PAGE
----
Charmaine Jackson Mercer recently joined the William and Flora Hewlett Foundation as an education program officer. She supports both our deeper learning portfolio of grantees and the program’s deep dive into equity. We spoke with Charmaine about her work at the foundation, and how she thinks we can make strong learning outcomes accessible to every child in public education.

Where does deeper learning fit into your story?

Teaching that engaged students in relevant and challenging assignments was a defining part of my own educational journey.

In junior high school, my English teacher challenged us to interrogate things in our life to which we held an allegiance. The assignment came from his questioning of whether it was appropriate for eighth graders to pledge allegiance to the flag (or other things) without truly understanding what allegiance means. This teacher, who happened to be one of my favorites, encouraged us to question and challenge. Many of us had never been given permission to do so as early teens. It was refreshing and fun. We interviewed our parents and neighbors about the pledge. We considered other things or people in our lives to which we held an allegiance. Several weeks later, my classmates and I were still considering what it meant to pledge an allegiance. This was a defining moment in my life: I was becoming a critical thinker.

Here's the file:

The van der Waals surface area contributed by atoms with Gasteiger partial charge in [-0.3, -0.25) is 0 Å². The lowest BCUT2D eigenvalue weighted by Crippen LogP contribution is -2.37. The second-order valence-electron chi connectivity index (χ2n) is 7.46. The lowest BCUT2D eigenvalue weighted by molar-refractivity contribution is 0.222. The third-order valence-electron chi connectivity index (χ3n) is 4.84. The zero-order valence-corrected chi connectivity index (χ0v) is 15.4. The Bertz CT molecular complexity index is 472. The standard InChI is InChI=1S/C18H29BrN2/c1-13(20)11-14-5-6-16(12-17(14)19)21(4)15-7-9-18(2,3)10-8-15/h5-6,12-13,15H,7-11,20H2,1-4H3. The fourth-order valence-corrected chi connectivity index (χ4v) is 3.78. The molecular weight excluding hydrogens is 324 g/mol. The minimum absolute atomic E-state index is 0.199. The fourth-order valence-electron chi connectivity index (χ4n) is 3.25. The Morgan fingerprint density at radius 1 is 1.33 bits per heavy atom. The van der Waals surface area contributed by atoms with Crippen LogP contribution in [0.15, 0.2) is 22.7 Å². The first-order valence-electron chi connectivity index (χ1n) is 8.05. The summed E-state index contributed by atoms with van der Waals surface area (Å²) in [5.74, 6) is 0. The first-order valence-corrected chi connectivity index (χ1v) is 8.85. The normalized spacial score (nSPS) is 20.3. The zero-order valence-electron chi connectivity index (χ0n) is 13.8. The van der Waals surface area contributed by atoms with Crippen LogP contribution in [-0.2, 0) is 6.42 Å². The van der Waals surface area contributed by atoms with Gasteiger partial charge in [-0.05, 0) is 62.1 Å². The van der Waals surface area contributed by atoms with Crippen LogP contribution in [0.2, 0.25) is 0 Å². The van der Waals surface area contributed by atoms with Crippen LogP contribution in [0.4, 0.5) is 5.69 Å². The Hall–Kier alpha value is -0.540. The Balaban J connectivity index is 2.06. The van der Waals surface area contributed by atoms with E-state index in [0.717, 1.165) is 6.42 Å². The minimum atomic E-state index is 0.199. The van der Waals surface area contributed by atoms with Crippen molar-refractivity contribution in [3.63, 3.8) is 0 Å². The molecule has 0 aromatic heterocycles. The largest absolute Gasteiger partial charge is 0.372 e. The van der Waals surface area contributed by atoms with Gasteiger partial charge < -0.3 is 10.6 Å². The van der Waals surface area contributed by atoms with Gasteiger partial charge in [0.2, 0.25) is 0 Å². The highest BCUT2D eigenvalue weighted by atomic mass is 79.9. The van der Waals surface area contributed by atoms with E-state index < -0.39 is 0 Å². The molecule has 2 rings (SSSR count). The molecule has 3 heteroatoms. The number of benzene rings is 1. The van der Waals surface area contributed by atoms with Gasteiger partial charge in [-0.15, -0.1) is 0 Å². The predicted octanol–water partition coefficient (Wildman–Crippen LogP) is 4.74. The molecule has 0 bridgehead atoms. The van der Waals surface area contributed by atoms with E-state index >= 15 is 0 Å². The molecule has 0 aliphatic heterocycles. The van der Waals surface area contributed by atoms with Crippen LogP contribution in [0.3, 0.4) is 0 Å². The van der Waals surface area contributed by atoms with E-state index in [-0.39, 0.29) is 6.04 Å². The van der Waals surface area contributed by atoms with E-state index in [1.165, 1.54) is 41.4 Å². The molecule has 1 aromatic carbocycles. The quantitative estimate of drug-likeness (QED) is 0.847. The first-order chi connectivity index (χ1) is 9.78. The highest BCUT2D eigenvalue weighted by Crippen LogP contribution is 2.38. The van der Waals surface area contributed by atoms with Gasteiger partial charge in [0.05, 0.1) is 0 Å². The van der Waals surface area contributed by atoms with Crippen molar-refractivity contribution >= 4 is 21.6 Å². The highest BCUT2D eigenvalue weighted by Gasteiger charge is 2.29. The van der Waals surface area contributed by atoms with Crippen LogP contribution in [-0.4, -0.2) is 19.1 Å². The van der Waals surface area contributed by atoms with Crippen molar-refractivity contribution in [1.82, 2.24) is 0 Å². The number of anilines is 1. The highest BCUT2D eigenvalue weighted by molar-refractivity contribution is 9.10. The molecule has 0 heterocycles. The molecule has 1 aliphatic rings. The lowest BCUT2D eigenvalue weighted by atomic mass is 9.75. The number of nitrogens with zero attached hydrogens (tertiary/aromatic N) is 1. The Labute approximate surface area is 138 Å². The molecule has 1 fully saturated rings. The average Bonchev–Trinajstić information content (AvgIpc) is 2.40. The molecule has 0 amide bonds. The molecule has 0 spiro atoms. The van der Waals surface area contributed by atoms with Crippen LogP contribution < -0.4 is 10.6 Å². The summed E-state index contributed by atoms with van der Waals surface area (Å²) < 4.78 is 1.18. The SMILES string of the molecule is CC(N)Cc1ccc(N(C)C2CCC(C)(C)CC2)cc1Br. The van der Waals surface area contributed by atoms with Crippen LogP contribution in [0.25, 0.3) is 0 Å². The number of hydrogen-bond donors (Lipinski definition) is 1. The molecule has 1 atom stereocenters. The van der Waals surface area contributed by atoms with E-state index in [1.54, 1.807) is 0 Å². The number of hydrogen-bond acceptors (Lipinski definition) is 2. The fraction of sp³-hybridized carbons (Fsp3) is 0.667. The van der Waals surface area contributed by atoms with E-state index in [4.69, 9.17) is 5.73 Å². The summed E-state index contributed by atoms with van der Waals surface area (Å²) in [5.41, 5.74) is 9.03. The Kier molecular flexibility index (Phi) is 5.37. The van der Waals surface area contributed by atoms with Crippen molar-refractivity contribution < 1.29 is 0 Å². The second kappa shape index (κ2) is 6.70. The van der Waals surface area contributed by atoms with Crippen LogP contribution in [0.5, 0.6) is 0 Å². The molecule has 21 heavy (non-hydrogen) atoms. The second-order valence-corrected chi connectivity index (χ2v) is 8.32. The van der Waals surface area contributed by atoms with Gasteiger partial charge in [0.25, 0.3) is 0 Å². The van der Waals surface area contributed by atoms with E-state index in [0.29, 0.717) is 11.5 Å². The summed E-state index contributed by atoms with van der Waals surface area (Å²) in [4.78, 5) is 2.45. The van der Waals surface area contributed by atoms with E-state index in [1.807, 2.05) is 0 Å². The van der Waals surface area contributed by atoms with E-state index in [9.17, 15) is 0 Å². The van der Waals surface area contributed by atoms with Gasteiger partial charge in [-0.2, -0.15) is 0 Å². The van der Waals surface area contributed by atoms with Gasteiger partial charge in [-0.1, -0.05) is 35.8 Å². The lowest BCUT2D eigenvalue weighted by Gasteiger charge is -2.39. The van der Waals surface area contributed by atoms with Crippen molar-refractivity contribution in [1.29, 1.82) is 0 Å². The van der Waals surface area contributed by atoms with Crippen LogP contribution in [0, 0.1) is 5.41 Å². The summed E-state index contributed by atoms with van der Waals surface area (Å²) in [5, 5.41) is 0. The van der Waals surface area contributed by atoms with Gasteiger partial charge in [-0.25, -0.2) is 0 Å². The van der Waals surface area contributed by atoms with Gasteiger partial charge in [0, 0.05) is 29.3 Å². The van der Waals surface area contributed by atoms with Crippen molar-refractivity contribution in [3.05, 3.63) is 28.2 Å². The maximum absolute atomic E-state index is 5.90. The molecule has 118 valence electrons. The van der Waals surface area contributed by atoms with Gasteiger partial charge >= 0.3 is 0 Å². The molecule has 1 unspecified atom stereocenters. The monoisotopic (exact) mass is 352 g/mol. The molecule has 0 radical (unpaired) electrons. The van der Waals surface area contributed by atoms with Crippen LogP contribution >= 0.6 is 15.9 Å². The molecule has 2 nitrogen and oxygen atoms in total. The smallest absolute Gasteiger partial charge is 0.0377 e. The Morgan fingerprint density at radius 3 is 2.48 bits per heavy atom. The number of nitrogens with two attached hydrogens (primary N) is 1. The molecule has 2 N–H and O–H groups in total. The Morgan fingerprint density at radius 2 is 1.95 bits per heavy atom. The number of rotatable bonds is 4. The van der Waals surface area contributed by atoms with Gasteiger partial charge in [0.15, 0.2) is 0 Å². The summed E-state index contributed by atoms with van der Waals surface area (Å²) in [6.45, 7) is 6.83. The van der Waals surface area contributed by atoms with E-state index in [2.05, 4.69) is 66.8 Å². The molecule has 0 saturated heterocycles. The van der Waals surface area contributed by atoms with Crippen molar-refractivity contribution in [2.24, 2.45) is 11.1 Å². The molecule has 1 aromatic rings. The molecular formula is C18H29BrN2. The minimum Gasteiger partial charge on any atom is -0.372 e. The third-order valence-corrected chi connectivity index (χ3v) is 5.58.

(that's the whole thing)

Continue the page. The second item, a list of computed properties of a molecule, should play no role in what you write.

My 10th grade English teacher engaged us in a multi-week project to build our understanding of colleges from soup to nuts. We analyzed a school’s mission and values; its admission requirements and acceptance rates; and, most importantly, whether or not it was the right school for us. The project required us to reach out to each college for the information and to create countless drafts of our personal statements, containing endless edits and feedback. By the time I was done, I was fully aware of the requirements and expectations of my desired schools.

Though it didn’t go by a special name back then, these examples illustrate deeper learning at its best. They taught me content, helped me develop communication and analytical skills, and reinforced the need for reflection and revision. Best of all, they remain memorable more than 25 years later.

What are the main challenges facing students in our nation’s public schools?

Overwhelmingly, our nation’s public schools are designed to support an agrarian and industrial era, not the information and technological society of the 21st century. Everything from the school calendar to the ways we teach and assess for knowledge is built upon how our society functioned in earlier times.

In addition, an increasing majority of our public school students come from low-income families. They are more likely than their wealthier counterparts to attend schools that have less resources, fewer rigorous course offerings, and more inexperienced teachers. These conditions nearly guarantee that the students attending these schools will be ill-prepared for the world that awaits them.